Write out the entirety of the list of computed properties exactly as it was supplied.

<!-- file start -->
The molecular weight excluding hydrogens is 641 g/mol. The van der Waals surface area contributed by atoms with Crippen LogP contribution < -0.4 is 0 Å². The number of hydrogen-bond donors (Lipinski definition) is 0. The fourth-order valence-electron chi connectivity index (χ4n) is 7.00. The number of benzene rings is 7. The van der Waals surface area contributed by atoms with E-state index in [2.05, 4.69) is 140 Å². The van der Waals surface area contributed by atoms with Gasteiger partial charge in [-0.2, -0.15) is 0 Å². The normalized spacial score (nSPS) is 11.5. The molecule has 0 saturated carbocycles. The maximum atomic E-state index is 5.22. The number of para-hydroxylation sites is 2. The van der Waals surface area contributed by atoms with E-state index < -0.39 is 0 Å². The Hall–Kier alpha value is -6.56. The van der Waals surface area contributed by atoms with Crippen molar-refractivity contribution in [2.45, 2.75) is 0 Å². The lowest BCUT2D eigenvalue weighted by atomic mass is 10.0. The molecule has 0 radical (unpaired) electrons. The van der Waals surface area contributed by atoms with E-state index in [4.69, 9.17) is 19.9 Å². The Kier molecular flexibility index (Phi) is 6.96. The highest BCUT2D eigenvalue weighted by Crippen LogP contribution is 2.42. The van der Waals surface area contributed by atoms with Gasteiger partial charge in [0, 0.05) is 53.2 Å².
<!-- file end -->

The molecular weight excluding hydrogens is 641 g/mol. The van der Waals surface area contributed by atoms with Crippen LogP contribution < -0.4 is 0 Å². The number of hydrogen-bond donors (Lipinski definition) is 0. The fourth-order valence-electron chi connectivity index (χ4n) is 7.00. The number of benzene rings is 7. The van der Waals surface area contributed by atoms with E-state index in [2.05, 4.69) is 140 Å². The van der Waals surface area contributed by atoms with Gasteiger partial charge in [-0.2, -0.15) is 0 Å². The normalized spacial score (nSPS) is 11.5. The molecule has 0 saturated carbocycles. The maximum atomic E-state index is 5.22. The number of para-hydroxylation sites is 2. The van der Waals surface area contributed by atoms with E-state index < -0.39 is 0 Å². The Hall–Kier alpha value is -6.56. The van der Waals surface area contributed by atoms with Crippen molar-refractivity contribution in [2.45, 2.75) is 0 Å². The lowest BCUT2D eigenvalue weighted by atomic mass is 10.0. The molecule has 0 radical (unpaired) electrons. The van der Waals surface area contributed by atoms with E-state index in [4.69, 9.17) is 19.9 Å². The Kier molecular flexibility index (Phi) is 6.96. The highest BCUT2D eigenvalue weighted by Crippen LogP contribution is 2.42. The van der Waals surface area contributed by atoms with Gasteiger partial charge in [0, 0.05) is 53.2 Å².